Sunday, May 19, 2013

Paradigm Shift

Eight years ago I underwent a paradigm shift of the kind one can't plan or orchestrate in this life, but instead one arrives at primarily by God's hand.

Paradigm shift...
On May 15, 2005, the Feast of the Holy Myrrhbearers,* I was Chrismated into the Orthodox Christian Church.

Every aspect of my life, from school to work to family and everything in between, has been changed for the better because of it.

And I've been grateful every day since.

*This year is a year in which the liturgical and civil calendars line up almost identically to how they did that year, since today is also the Feast of the Holy Myrrhbearers. Always fun when this happens. </liturgicalgeek>

Edit: Looks like I commemorated this event last year on the blog as well using much the same language. Guess it's just that important. :)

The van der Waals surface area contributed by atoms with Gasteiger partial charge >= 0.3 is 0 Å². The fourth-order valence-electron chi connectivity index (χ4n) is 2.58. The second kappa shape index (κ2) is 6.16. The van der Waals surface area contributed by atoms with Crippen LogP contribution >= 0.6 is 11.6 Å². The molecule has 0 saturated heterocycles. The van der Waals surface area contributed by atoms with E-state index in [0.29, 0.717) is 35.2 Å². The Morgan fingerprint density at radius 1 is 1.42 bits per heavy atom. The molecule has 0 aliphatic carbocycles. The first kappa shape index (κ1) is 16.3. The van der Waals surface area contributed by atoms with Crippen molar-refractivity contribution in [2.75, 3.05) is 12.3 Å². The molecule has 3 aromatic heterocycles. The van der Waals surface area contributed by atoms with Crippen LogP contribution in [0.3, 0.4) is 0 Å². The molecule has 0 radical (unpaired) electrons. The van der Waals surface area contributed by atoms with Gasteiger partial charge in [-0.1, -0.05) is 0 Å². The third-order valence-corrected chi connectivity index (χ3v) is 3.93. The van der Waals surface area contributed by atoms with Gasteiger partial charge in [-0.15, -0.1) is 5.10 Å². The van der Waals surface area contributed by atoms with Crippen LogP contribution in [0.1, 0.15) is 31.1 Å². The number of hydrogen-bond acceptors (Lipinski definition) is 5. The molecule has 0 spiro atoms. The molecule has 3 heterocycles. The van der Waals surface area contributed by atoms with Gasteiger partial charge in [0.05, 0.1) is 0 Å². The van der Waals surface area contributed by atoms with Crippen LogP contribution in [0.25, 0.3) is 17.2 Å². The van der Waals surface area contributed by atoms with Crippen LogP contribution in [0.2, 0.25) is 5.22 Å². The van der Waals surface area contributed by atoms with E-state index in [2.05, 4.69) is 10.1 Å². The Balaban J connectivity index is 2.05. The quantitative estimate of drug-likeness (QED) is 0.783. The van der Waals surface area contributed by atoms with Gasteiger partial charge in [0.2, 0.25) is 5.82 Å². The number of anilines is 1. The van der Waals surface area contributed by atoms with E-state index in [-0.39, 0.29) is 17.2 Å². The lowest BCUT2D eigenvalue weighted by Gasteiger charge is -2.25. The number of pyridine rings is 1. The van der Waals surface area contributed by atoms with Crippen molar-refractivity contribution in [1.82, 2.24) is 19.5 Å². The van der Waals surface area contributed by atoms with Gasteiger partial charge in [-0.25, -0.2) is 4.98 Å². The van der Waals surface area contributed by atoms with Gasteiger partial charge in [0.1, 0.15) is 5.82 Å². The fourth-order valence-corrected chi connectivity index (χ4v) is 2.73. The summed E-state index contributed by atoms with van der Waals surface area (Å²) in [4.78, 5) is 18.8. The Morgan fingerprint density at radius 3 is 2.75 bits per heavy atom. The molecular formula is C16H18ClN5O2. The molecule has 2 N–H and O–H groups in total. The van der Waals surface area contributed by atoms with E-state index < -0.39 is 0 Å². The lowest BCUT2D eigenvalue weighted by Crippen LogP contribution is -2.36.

Wednesday, May 15, 2013


After thinking about what I'd want to research for the past five years, and then actually doing background research and thought work on the topic for the past year, I'm finally ready to begin the investigative work on the Divine Liturgy of St. John Chrysostom that will be the central portion of my thesis toward completion of my M.A. in Theology. 

I've actually avoided this moment for a while now, arguing to myself and others that I still need to do more background research before I've "earned the right" to work with my primary text of choice. A few weeks ago my thesis advisor disagreed, and made the good point that I won't be able to focus all of my background work unless I know what I plan to say about the liturgy, and the only way to find that out is to enter into the text... in other words, to read it. 

I hear and pray this liturgy every Sunday*, and have for eight years now. I am very familiar with it in that context. But textually analyzing it, with the end goal of articulating how the words engage our minds and hearts when the liturgy is served... definitely a first for me. And I'm both excited and humbled by the task I've set for myself.

Best get started... + Lord, bless.

*Unless it's a lenten period, in which case the Divine Liturgy of St. Basil is served.